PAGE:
"There are a few conditions where the prenatal diagnosis can be important," he said. "There are some preparatory things that make good sense. People can rationally choose to have amniocentesis for that. … I think that's admirable when people want to choose to do that."

Our ruling

Santorum told Face the Nation, "Amniocentesis does, in fact, result more often than not in this country in abortion." While no agency or organization we spoke with keeps national statistics, researchers and reports we consulted show that more than 90 percent of amniocenteses result in normal diagnoses — and thus often healthy babies. Meanwhile, perhaps half of parents whose fetuses are diagnosed with abnormalities —  mostly those with the most severe, untreatable problems — may go on to end their pregnancies. So by the best evidence available, perhaps less than 5 percent of parents who choose amniocentesis choose to end their pregnancies. Santorum’s statement isn’t accurate, and we rate it False.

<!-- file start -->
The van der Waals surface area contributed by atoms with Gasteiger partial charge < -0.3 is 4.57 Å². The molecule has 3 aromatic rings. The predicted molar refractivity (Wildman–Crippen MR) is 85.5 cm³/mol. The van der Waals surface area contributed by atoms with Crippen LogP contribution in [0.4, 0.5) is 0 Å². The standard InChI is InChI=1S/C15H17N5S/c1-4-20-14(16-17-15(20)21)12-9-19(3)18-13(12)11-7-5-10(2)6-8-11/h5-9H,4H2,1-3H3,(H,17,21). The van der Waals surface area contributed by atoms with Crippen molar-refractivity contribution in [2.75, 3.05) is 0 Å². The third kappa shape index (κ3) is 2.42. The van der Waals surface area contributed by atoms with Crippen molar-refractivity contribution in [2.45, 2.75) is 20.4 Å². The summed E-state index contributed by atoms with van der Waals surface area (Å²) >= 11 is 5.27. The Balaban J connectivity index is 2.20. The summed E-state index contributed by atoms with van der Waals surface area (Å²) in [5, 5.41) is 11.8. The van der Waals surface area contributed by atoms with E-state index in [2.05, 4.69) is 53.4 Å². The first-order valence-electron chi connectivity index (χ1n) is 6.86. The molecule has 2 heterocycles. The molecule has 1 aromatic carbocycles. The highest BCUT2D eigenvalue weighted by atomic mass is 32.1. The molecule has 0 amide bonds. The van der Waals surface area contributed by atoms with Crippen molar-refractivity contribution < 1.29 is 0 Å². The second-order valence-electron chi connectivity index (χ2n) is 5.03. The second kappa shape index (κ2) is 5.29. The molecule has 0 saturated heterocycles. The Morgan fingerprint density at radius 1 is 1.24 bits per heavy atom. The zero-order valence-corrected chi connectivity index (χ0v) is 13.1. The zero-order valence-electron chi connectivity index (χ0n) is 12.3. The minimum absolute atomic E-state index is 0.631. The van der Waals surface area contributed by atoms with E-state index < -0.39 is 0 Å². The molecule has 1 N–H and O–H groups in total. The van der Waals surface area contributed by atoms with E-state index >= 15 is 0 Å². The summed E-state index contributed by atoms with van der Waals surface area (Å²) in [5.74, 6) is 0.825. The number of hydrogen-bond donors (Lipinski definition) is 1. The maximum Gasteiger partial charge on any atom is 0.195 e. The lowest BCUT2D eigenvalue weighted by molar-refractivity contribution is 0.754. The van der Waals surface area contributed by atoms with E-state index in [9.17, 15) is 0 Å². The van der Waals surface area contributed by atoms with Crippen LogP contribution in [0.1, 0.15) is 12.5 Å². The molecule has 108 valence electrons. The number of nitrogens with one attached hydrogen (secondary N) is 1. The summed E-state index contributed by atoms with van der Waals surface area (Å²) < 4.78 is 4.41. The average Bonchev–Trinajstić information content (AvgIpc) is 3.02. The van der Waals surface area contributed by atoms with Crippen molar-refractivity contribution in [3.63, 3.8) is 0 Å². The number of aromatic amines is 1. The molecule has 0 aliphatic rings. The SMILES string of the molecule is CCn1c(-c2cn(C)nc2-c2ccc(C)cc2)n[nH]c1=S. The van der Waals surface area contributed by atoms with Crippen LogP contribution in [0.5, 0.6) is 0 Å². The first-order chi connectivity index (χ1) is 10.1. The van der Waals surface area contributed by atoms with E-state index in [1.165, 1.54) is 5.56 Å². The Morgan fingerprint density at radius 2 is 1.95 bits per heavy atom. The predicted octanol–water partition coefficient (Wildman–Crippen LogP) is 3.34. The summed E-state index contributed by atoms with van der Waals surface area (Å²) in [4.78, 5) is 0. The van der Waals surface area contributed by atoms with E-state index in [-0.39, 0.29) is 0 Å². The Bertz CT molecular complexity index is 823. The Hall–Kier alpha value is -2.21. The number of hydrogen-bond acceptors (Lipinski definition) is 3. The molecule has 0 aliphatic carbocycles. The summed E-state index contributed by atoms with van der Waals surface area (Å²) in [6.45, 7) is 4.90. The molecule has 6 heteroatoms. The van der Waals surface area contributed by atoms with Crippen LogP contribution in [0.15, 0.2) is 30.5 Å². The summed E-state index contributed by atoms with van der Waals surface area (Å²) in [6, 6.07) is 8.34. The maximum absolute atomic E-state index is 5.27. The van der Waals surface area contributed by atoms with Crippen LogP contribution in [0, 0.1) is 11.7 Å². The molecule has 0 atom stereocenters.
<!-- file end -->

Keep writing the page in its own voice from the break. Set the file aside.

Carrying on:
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About this statement:

Published: Monday, February 27th, 2012 at 5:26 p.m.

Subjects: Abortion, Health Care, Public Health

Sources:

CBS News, "Santorum stands by prenatal screening opposition," Feb. 19, 2012 (Video: Comments start at 3:00)

CQ Newsmaker Transcripts, "Bob Schieffer Hosts CBS’s ‘Face the Nation,’" Feb. 19, 2012 (subscription only)

Rick Santorum, "Meet our daughter Bella," accessed Feb. 27, 2012

PolitiFact, "Rick Santorum says '90 percent of Down syndrome children in America are aborted,'" Feb. 22, 2012

MedlinePlus, U.S. National Library of Medicine, National Institutes of Health, "Amniocentesis," Sept. 13, 2011

MedlinePlus, U.S. National Library of Medicine, National Institutes of Health, "Trisomy 18," Aug. 4, 2011